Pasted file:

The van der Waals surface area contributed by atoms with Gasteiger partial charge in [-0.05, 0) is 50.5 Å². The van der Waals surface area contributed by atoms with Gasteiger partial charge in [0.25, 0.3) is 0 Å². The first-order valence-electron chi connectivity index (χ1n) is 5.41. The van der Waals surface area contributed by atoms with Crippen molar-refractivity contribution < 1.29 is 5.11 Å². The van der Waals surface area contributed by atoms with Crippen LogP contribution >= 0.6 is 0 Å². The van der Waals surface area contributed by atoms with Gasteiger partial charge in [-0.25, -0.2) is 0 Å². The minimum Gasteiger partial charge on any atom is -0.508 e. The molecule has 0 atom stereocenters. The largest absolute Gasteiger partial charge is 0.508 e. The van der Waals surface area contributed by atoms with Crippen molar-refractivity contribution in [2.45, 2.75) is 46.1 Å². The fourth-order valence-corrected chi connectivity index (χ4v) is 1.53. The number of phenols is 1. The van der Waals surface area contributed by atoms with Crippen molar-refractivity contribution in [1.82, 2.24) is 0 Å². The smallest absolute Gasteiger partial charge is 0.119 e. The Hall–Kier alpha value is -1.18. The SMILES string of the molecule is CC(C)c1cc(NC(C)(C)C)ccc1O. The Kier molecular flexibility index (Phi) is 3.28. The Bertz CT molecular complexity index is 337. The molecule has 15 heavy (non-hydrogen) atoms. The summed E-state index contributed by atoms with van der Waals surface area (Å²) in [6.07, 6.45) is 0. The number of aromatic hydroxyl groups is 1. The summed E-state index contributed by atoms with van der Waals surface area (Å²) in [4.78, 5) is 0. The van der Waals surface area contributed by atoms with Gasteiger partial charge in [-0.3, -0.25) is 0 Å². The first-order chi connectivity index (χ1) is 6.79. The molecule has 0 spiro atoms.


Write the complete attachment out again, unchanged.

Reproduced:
The van der Waals surface area contributed by atoms with Gasteiger partial charge in [-0.05, 0) is 50.5 Å². The van der Waals surface area contributed by atoms with Gasteiger partial charge in [0.25, 0.3) is 0 Å². The first-order valence-electron chi connectivity index (χ1n) is 5.41. The van der Waals surface area contributed by atoms with Crippen molar-refractivity contribution < 1.29 is 5.11 Å². The van der Waals surface area contributed by atoms with Crippen LogP contribution >= 0.6 is 0 Å². The van der Waals surface area contributed by atoms with Gasteiger partial charge in [-0.25, -0.2) is 0 Å². The minimum Gasteiger partial charge on any atom is -0.508 e. The molecule has 0 atom stereocenters. The largest absolute Gasteiger partial charge is 0.508 e. The van der Waals surface area contributed by atoms with Crippen molar-refractivity contribution in [2.45, 2.75) is 46.1 Å². The fourth-order valence-corrected chi connectivity index (χ4v) is 1.53. The number of phenols is 1. The van der Waals surface area contributed by atoms with Crippen molar-refractivity contribution in [1.82, 2.24) is 0 Å². The smallest absolute Gasteiger partial charge is 0.119 e. The Hall–Kier alpha value is -1.18. The SMILES string of the molecule is CC(C)c1cc(NC(C)(C)C)ccc1O. The Kier molecular flexibility index (Phi) is 3.28. The Bertz CT molecular complexity index is 337. The molecule has 15 heavy (non-hydrogen) atoms. The summed E-state index contributed by atoms with van der Waals surface area (Å²) in [6.07, 6.45) is 0. The number of aromatic hydroxyl groups is 1. The summed E-state index contributed by atoms with van der Waals surface area (Å²) in [4.78, 5) is 0. The van der Waals surface area contributed by atoms with Gasteiger partial charge in [-0.3, -0.25) is 0 Å². The first-order chi connectivity index (χ1) is 6.79. The molecule has 0 spiro atoms.